The first plug can be seen at the Thomas Edison National Historical Park in New Jersey.
Busy population centers are typically where you’d expect to see plug-in vehicles and EV charging stations. But amidst the beauty of a national park is a good place to refill your electric ride, too. That’s why BMW has just announced a partnership with the National Park Service, National Park Foundation, and the Department of Energy to install up to 100 EV charging stations at parks and "nearby communities" across the U.S.
The first plug has been installed at the Thomas Edison National Historical Park in New Jersey. As Motorweek pointed out last year, Edison himself built charging stations there a century ago. That’s one reason why the park has been a place for EV advocates to come together to and talk about Edison’s EV and their own, more modern creations in the recent past.
BMW isn’t the only automaker with an electric eye on the National Parks. Tesla has Superchargers near Crater Lake National Park, for example, and there are dozens more across the country. BMW’s goal with this new partnership, of course, is to encourage people to consider buying an electric vehicle. Or, as it says in the press release, driving an EV to the park for recharging, "will help reduce air pollution in parks and gateway communities and allow drivers to channel their inner Thomas Edison as they perhaps choose an electric vehicle for the first time."
Future EV chargers will be located where BMW and the park service thinks it will make the most sense. A team from the automaker and the governmental groups, "will look at factors such as proximity and strength of EV markets, distance from nearby charging locations, and natural and cultural landscape considerations. Dozens of parks have already expressed interest and are exploring site options." Stay tuned.
BMW Charging Stations National Park
Calling on the spirit of innovation and entrepreneurship of Thomas Edison, the first of up to 100 electric vehicle charging stations in national parks and nearby communities across the country was switched on today during a press conference at Thomas Edison National Historical Park, site of Edison’s West Orange, N.J., laboratory and home. BMW of North America has partnered with the National Park Foundation, National Park Service and Department of Energy to make electric vehicles a feasible option for travel to national parks.
“I can’t think of a better way to celebrate the next 100 years of both the BMW Group and National Park Service than by making America’s national parks more accessible to drivers of electric vehicles,” remarked Ludwig Willisch, Head of BMW Group Region Americas. “Together with our partners, I hope that we can channel a little of Edison’s spirit and, in the same way that he made electric power widely available, make electric vehicle charging more widely available for everyone.”
The availability of electric vehicle chargers will help reduce air pollution in parks and gateway communities as well as demonstrate the viability of electric vehicles in everyday life. With the installation of the first charging stations at Thomas Edison National Historical Park complete, an integrated team from this public-private partnership will continue to identify park locations for additional charging stations. The team will look at factors such as proximity and strength of EV markets, distance from nearby charging locations, and natural and cultural landscape considerations. Dozens of parks have already expressed interest and are exploring site options.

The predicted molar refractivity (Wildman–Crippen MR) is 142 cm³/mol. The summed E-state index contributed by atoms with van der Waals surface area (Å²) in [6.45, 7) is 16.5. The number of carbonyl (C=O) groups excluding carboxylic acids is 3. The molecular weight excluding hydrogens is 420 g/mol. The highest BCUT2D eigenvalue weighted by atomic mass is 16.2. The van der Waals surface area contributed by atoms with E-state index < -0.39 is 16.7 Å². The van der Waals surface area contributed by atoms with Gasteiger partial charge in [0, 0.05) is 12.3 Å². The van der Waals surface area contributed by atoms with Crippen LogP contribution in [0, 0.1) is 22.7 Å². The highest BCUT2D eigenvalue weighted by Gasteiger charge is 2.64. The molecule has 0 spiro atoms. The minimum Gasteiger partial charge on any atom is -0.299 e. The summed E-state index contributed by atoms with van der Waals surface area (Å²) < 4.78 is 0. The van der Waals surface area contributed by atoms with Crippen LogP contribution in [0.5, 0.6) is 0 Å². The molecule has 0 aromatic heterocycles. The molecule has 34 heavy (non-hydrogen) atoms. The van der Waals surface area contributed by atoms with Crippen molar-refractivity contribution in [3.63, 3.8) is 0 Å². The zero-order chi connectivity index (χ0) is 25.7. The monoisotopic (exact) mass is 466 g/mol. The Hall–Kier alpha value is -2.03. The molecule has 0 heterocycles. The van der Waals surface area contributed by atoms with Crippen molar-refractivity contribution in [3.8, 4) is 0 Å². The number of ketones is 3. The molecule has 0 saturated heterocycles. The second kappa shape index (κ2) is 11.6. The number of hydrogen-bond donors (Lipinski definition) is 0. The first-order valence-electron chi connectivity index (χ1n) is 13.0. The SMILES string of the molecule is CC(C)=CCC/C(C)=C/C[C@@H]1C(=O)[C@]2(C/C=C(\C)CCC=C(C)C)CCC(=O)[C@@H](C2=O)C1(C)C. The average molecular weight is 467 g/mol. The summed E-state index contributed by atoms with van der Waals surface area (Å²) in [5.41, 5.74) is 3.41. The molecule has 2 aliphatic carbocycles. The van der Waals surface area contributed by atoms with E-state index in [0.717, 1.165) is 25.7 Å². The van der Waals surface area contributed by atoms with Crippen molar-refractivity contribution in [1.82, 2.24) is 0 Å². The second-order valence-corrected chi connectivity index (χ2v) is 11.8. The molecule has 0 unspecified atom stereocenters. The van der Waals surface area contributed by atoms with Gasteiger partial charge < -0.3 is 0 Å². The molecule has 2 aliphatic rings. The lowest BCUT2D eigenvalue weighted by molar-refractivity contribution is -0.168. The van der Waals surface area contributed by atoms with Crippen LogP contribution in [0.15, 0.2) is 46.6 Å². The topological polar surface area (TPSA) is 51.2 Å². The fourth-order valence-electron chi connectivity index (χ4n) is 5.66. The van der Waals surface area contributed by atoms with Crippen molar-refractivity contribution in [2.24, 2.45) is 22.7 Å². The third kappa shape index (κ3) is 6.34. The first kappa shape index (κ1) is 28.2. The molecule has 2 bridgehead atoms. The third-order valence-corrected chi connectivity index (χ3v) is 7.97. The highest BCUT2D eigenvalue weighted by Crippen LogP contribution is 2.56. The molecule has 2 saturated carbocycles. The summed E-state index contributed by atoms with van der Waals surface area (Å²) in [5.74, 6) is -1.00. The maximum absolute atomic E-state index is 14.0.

The Department of Energy’s Clean Cities Program works with the National Park Service to provide technical assistance to support sustainable transportation projects at national park sites. These projects educate visitors on the benefits of advanced and alternative vehicles and can help the National Park Service meet their energy and environmental goals. The benefits of these projects have the opportunity to reach far beyond the boundaries of the national parks. DOE Clean Cities will work with the national parks and BMW to continue providing technical expertise.
Michael T. Reynolds, Acting National Park Service Director, said, “Electric vehicles have come a long way since Thomas Edison plugged his first electric car into a charging station in his own garage. Today’s EVs are clean, quiet, energy efficient and reduce greenhouse gas emissions which help to reduce air pollution in parks and local communities. That benefits the visitor experience and helps us preserve parks for future generations to enjoy.”
The effects of a changing climate have led the Department of the Interior and the National Park Service to focus on minimizing greenhouse gas contributions and reducing drivers’ carbon footprint. Through this public-private partnership, these organizations can provide opportunities for the use of alternative fuel vehicles as one way to preserve national parks for future generations to enjoy.
“Thanks to BMW's support, sustainable travel will expand across the National Park System,” said Will Shafroth, president of the National Park Foundation. “These charging stations will also increase visitation to the parks and serve as a great asset for surrounding gateway communities.”
This partnership supports the National Park Foundation’s Centennial Campaign for America’s National Parks. BMW will sponsor electric vehicle charging costs for all electric vehicle and plug-in hybrid electric vehicle drivers at Thomas Edison National Historical Park for the next six months.